The Reformation Movement a time period in history starting in 1517 was a protest against the Roman Catholic church, but it never led to the return of the New Testament Church.
Some of the men of the Reformation Movement:
- Martin Luther, (1483 to 1546)
- Philip Melanchthon, (1479 to 1560)
- John Calvin, (1509 to 1564)
- Henry VIII, (1491 to 1544)
- John Knox, (1505 to 1572)
In 1517, Martin Luther spoke out against one of the greatest of abuses, the sale of indulgences. The papacy had been issuing the sale of indulgences since 1506 for the building of the new basilica of Saint Peter’s Cathedral.
Johan Tetzel was commissioned to sell these indulgences. Tetzel has been described as an unscrupulous, supersalesman of indulgences. Tetzel replied at once to the protest of the challenging Luther and stirred up others for his defense against Luther.
One of the most formidable opponents of Luther was Johann Maier of Eck, professor of theology in the University of Ingolstadt, who branded Luther as a heretic.
Johann influenced the pope to issue a bull (a formal papal document) of condemnation, which was published on June 15, 1520. Luther’s reply was to publicly burn the papal bull in the presence of the students and townspeople of Wittenberg.
Martin Luther further preached on the abuse of indulgences and on October 31, 1517, nailed to the door of All-Saints church in Wittenberg Saxony, now Germany, his famous ninety-five theses against the sale of indulgences.
Luther is credited with starting the Reformation Movement, which was protested by the Pope, and led to his excommunication from the Roman church.
Luther went on teaching and preaching and later after his death a movement came into establishing the Lutheran church.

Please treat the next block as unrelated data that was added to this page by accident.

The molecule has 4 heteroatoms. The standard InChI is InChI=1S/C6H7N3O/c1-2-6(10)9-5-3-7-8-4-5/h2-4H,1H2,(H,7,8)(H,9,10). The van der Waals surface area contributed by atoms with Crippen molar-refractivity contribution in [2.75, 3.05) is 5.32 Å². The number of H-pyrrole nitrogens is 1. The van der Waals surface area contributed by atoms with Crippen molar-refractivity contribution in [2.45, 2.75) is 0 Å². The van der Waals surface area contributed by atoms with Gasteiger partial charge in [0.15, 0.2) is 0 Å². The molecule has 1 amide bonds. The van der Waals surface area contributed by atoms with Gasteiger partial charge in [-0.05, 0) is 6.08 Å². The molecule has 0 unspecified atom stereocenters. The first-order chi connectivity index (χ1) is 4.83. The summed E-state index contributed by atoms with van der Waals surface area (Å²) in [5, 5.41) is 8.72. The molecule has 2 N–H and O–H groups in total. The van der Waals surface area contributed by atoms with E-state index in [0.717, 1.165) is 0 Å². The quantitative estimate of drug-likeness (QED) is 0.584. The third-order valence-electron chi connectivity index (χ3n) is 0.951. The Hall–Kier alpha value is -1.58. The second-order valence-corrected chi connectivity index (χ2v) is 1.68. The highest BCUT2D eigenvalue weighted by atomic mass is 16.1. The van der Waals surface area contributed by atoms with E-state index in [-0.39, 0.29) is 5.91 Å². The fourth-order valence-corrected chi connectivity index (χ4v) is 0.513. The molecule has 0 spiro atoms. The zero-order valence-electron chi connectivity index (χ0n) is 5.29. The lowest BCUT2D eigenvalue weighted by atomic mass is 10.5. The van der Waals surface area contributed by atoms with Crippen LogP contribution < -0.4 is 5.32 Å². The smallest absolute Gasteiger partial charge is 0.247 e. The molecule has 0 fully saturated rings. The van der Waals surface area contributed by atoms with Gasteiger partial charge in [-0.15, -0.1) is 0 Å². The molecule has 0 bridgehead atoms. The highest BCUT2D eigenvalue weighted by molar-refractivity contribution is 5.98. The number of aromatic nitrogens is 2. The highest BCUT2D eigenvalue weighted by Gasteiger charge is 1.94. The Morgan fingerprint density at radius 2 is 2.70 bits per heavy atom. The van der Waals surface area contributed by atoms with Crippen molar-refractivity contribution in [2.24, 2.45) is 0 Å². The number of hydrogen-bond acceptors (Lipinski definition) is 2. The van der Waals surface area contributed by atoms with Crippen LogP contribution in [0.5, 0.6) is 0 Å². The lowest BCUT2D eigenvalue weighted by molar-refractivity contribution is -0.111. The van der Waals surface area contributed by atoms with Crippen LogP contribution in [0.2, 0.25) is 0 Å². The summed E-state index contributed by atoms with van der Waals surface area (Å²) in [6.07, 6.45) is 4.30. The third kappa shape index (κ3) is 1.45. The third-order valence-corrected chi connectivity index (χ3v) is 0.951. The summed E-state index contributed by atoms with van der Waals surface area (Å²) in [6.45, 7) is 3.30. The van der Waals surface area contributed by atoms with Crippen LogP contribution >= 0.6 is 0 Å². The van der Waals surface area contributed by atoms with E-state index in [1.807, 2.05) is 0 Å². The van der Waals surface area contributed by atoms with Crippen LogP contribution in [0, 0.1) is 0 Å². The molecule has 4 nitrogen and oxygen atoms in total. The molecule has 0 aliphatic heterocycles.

John Calvin, (1509 to 1564) was another prominent reformer at that time. He was born in Noyon France in 1509 and in future years attended the University of Paris and later studied law at the University of Orleans with the aid of his father who held a government job.
Being a devout student of the Bible he was somewhat influenced by the reform writings of Luther and Melanchthon. He became a leader of Paris Protestants, but because of opposition from the King, he was forced to flee to Switzerland, in 1536 settling in Geneva where he became a powerful reformer. Under the threat of death the citizens were forced to accept his theology.
At the age of 27, he published his famous “Institutes” on the Christian NOTES religion. Calvin like the Roman church had some burned at the stake, notable Michael Servetus, and Jacques Gruet he had beheaded.
Calvin was convinced of the absolute authority of the Scriptures; the doctrine of unconditional predestination and hereditary depravity and he is credited with introducing congregational singing into the Reform Church of Genevas worship.
John Calvin had decidedly influenced Geneva and other cities of Switzerland and France by his preaching and writings. He died on May 26, 1564.
John Knox, (1505 to 1572) was born in Haddington, Scotland in 1505 and his early career is obscure, but undoubtedly he was ordained into the priesthood of the Catholic Church.
In time after many involvements he Later went to Geneva, where he became an ardent disciple and friend of John Calvin. In Geneva, Knox worked on the Genevan version of the English Bible, later valued highly by English Puritans.
In 1559, Knox returned to Scotland to become the great reformer of Scotland, and the founder of the Presbyterian church in and around the time of 1560. Its doctrines were greatly influenced by John Calvin. The Presbyterian Church became the state religion.
The death of Knox on November 24, 1572, marked the end of a fiery career which “influenced not merely the religion but the character of the nation more than any other man in Scottish history.”
A more in depth on the Reformation Movement can be read in the Church History category:
With the Precedent Set By The Catholic Church of establishing an institution completely different than the New Testament church, it set forth the idea, (A You Name It Church) could be started. Hence into the high thousandth of unscriptural churches of today.